Following this presentation of some of the most important elements in Boeing's chain supply management process, the best recommendation that can be made refers to research and development and information technology spending. No informational system should be considered too expensive by Boeing's management, because information is the key element in Boeing's entire business.
Additionally, Boeing should be least sensitive to globalization and its implications. The aeronautics industry, with all its other branches, including the aerospace industry, is a highly sensitive one. Quality is the most important issue to be considered, because quality in this case also means safety and safety should be the first care in aeronautics.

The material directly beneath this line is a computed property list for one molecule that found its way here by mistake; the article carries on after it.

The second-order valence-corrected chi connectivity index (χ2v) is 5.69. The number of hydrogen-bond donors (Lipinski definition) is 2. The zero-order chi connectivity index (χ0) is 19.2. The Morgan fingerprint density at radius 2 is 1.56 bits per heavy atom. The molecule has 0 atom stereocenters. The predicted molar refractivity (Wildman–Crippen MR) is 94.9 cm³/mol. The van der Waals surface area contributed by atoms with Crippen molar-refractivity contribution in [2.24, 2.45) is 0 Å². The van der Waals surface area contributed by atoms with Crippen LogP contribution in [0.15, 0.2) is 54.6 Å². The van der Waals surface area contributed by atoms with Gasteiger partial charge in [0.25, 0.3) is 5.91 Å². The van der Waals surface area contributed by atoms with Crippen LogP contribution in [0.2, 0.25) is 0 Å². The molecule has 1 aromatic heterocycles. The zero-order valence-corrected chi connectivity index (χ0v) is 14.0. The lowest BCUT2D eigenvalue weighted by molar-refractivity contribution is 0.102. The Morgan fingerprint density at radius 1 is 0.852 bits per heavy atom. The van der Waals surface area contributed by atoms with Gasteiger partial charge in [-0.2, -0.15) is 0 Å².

This is not only an ethical issue, as it may appear from the previous paragraph. Any crashes or incidents have a direct impact on the company's image. News announcing that a Boeing airplane has crashed and killed a number of passengers is equivalent to a millions of dollars decrease in Boeing's sales.
Information and quality, not only of goods produced, but of the suppliers and the relationship with suppliers -- this is a key recommendation for Boeing's supply chain management.
1. Kay, Russell. December 2001. Supply Chain Management. Computerworld. On the Internet at http://www.computerworld.com/softwaretopics/erp/story/0,10801,66625,00.html
2. Poirier, Charles and Quinn, Francis. September 2003. A Survey of Supply Chain Progress. Supply Chain Management. Review. On the Internet at http://www.manufacturing.net/scm/article/CA323602.html?text=boeing
3. Mayor, Tracy. August 2004. The Supple Supply Chain. CIO. On the Internet at http://www.cio.com/archive/081504/supply.html